Evie Mitchell was diagnosed with Batten Disease just before Christmas.
Although the condition will inevitably lead to the nine-year-old losing her sight, prohibit her movement, and eventually shorten her life, she and the rest of her family are taking some comfort from the support they are receiving from friends and neighbours.
Sponsored swims and runs have already taken place, with many more events planned over the coming months, to raise funds to send Evie to New Zealand to meet her cousins for the first time.
On Sunday, the fundraising was boosted with 270 people joining the nine-year-old to walk between the football pitches in Lauder and Melrose.
Evie’s aunt Wendy O'Donnell was one of the walk organisers.
She said: “One of the reasons we set up the charity was to show the family, particularly Wayne and Lynne, the amount of support that’s around them.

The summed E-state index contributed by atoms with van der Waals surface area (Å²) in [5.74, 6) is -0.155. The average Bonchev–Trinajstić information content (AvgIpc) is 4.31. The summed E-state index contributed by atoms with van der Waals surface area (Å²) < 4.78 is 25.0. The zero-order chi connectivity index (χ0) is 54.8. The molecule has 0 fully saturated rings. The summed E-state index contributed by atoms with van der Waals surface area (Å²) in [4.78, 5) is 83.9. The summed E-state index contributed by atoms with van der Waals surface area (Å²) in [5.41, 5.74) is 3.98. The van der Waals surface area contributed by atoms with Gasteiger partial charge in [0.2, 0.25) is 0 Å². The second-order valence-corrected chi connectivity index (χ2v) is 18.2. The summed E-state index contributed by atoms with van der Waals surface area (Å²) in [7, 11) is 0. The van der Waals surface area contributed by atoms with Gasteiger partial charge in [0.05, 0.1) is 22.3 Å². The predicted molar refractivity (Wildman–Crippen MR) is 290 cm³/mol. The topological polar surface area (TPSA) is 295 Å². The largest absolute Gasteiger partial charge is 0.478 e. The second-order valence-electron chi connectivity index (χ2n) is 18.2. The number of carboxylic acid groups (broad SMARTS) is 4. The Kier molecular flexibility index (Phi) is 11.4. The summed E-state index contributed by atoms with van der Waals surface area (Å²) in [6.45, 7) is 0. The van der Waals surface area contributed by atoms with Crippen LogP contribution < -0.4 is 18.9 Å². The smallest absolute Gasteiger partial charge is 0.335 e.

“We didn’t know how much the target for fundraising should be – we went for £25,000 to cover the cost of a trip to New Zealand and then the equipment they will need.
“It means the family don’t have to think about money during this time.”
Despite her illness, Evie led the 10-mile walk between Lauder and Melrose on Sunday, with refreshments made available at rugby legend Doddie Weir’s farm.
Evie’s dad Wayne said: “Doddie was in good spirits and had a few questions from Evie about his cows and sheep. So nice of him and the family to allow us to stop for refreshments.
Donna Fraser was one of the founders of the charity that is supporting Evie during her Batten’s journey.
She added: “I was hopeful of getting 50 walkers on Sunday and we ended up 270 - we have been overwhelmed with the support since the very first day we started the charity for Evie.
“As well as raise money we also want to raise awareness of Batten’s.”
The Evie's Batten Journey charity has so far raised over £18,000.
Wayne added: “The fundraising has blown us away. It’s amazing how the community has got behind Evie … very humbling.”